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versión impresa ISSN 1130-0108
Rev. esp. enferm. dig. vol.104 no.5 may. 2012
LETTERS TO THE EDITOR
Role of contrast-enhanced ultrasound in clinical staging of pancreatic cancer
Papel de la ecografía contrastada en la estadificación clínica del cáncer de páncreas
Key words: Ultrasound. Contrast-enhanced. Pancreatic cancer.
Palabras clave: Ecografía. Contraste. Cáncer de páncreas.
Pancreatic carcinoma (PC) is an aggressive disease that represents the fifth cancer-related cause of death in Spain. Surgery is the only potentially curative treatment, but in about 80% of patients the tumor is unresectable at diagnosis.
Due to its accessibility, safety and profitability, abdominal ultrasound is usually the first imaging technique to be performed when a PC is suspected. The main limitations of ultrasound in pancreatic assessment are the presence of bowel gas, obesity, operator dependency and low reproducibility. However, with experienced hands, ultrasound examination at the bedside can provide signs of advanced disease, such as ascites and/or hepatic metastasis.
The incorporation of contrast-enhanced ultrasound (CEUS) into clinical practice has improved the accuracy of ultrasound in PC diagnosis. Moreover, CEUS is a technique with few adverse effects that can be used in patients with renal failure or iodinated contrast allergy and it is less expensive than CT and MRI.
A 60-year-old woman presented with epigastric pain radiating to the back and wasting syndrome. An abdominal ultrasound demonstrated a solid lesion in the head of pancreas measuring 4 x 6 cm in diameter, with indistinct borders, heterogeneous and hypoechoic pattern, without vascular invasion or ascites; and two liver nodules of uncertain nature. Examination was completed with a conventional bolus intravenous injection of 2.4 ml of sonographic contrast agent, sulfur hexafluoride (SonoVeu®, Bracco, Milan). Arterial phase (10-30 seconds) defined a hypo-enhancing lesion compared to the adjacent pancreatic tissue, which stenosed hepatic and splenic arteries. Venous phase (30-120 seconds) showed permeability of splenic-porto-mesenteric venous axis and liver scan in the delayed sinusoidal phase (>120 seconds) revealed several hypo-enhancing filling hepatic defects. In summary, ultrasound findings were consistent with a pancreatic malignant lesion with vascular and metastatic invasion. These data were corroborated with a helical CT. Figure 1 shows the similarity of the angiographic images with ultrasound and CT. Ultrasound guided fine needle aspiration of a liver nodule revealed definitive diagnosis of pancreatic adenocarcinoma and patient was treated with palliative chemotherapy.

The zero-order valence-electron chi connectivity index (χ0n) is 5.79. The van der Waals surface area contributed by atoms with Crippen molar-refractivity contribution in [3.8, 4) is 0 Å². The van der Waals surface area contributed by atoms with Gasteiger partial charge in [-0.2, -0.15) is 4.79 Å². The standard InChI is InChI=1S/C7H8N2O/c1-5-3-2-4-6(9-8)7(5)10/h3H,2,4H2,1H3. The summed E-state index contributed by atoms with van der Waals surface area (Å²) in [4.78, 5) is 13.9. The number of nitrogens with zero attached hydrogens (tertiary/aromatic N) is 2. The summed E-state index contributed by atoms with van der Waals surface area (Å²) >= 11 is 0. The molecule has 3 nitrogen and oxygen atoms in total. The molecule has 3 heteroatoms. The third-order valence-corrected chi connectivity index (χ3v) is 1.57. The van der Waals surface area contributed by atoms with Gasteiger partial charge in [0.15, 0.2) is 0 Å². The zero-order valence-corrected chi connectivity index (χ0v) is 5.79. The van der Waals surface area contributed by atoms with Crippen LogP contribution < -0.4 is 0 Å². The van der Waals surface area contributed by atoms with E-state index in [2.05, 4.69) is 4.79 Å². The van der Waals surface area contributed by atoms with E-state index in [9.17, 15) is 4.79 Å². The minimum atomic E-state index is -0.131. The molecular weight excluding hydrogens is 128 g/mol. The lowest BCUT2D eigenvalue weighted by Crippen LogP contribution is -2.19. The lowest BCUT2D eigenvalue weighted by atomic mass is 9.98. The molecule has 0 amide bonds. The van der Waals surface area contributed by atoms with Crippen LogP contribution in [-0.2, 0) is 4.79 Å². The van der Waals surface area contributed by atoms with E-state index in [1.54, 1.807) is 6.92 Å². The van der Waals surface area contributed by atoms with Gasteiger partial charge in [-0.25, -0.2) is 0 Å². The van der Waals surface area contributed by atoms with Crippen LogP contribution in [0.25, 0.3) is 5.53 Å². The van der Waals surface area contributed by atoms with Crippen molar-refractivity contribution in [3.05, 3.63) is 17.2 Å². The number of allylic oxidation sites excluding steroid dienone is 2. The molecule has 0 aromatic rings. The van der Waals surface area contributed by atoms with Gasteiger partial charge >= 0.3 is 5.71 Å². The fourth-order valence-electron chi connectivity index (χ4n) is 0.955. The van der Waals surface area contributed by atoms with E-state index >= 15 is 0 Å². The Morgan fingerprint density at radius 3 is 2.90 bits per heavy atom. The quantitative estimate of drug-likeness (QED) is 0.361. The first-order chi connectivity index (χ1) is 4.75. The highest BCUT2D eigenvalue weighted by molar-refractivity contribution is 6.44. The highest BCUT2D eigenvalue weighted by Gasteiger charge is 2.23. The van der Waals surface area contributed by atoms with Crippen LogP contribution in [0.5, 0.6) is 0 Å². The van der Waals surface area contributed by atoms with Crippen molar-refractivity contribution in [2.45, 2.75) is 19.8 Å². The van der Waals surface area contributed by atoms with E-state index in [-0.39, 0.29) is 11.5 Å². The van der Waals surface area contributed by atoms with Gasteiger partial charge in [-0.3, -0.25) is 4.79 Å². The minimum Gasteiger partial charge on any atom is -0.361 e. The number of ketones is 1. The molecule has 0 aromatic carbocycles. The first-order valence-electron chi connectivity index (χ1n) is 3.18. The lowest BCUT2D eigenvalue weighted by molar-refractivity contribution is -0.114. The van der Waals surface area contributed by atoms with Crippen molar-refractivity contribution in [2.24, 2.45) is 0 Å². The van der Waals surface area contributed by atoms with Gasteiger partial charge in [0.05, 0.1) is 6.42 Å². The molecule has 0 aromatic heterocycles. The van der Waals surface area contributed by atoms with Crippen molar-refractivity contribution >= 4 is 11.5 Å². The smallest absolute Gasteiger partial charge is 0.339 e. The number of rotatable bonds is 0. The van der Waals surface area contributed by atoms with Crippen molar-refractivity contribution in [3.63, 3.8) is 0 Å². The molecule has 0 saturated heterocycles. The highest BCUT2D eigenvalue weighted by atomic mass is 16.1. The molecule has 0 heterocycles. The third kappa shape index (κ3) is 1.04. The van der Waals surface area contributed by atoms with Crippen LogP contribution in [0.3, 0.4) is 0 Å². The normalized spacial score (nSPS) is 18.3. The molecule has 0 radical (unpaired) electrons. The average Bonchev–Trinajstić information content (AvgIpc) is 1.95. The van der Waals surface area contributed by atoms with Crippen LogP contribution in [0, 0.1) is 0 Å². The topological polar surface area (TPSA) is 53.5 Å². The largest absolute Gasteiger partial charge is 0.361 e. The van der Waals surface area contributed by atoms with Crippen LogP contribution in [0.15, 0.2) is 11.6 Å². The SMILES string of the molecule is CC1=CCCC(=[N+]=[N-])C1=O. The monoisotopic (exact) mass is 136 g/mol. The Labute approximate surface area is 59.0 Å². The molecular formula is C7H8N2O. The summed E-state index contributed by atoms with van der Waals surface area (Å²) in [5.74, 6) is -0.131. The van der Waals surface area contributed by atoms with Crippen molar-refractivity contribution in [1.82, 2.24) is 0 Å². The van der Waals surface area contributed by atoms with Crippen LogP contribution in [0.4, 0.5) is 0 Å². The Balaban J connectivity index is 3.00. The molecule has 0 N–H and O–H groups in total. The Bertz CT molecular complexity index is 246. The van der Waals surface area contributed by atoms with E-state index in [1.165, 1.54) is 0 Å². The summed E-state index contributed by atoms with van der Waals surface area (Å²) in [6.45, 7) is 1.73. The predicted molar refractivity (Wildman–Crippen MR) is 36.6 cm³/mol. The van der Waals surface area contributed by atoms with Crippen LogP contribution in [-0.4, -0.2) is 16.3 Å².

Clinical staging of PC should be as accurate as possible because it predicts survival and impacts on therapeutic decisions. Association of CT and endoscopic ultrasound is considered of election to determine loco-regional disease extension and vascular invasion, being a criterion of unresectability in most case.
There are few published studies about the role of CEUS in the management of PC. However, CEUS is a useful first stage technique in extension study of this neoplasm. Any abdominal ultrasound suspicious of PC could be completed with a CEUS during the same examination in order to determine the nature of the pancreatic mass, to study the retroperitoneal vascular permeability, and to rule out hepatic dissemination. In this way, initial management of PC could be modified and unnecessary explorations could probably be avoided.
Marta Jaquotot-Herranz, Eva Marín-Serrano, Laura Casanova-Martínez, Pedro Mora-Sanz and José María Segura-Cabral
Department of Digestive Diseases. Hospital Universitario La Paz. Madrid, Spain
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